Rachel is an owner by default. She’s chosen to exercise her owner’s voice by trying to manage the business, with no experience and very little knowledge about financials or operations. Rita is an owner by legacy. She had hoped to back away from management but also felt the only way to exercise control and “protect” the business was to be an active manager. And that’s about all they have in common.

A team functions best when they have common ground — a shared purpose. Logically, Rachel and Rita could work on that shared purpose by jointly answering the question, “Why do we want to be in business together?” Practically, they don’t have the depth of relationship, the understanding of their roles (as both owners and managers) or the trust to answer that question today.

So they are 50/50 owners, yoked together by fate. They are both working to overcome grief of Tom’s loss that came suddenly and too early. Owners, thrown together by the death of a key business figure, rather than owners who affirmatively chose to be in partnership together.

The obstacles are huge. And preventable.

This is obviously an extreme example. However, every family member who owns or manages a business can ask themselves two key questions:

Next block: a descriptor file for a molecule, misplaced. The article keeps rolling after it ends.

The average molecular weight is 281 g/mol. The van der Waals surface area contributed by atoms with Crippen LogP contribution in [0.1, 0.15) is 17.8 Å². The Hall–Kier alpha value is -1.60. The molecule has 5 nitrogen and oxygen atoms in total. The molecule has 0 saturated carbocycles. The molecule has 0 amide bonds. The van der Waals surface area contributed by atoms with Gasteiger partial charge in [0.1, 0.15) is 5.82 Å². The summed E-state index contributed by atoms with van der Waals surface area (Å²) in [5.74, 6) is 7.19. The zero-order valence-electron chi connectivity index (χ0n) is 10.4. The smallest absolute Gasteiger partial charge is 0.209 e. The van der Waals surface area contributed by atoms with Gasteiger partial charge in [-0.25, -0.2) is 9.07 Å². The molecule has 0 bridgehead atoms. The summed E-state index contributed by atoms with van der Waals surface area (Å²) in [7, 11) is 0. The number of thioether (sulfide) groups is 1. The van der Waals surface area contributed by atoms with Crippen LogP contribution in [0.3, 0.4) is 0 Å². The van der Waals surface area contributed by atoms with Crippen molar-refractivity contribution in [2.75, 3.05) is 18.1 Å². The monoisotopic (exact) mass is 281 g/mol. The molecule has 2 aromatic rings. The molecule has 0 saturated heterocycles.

1. First, do you have “affirmative” and engaged owners? Affirmative owners are those who have chosen to be owners. Engaged owners are ones who are clear on the rights and responsibilities of ownership and have the knowledge and maturity to effectively make ownership decisions.
  2. Second, are the owners aligned around why they are in business together? This trait is fundamental to effective owner teams.

Talking about what ownership might look like after you are gone is not usually fun or easy. But it’s one of the best gifts you can give your family. And one of the best investments you can make in the future of your business.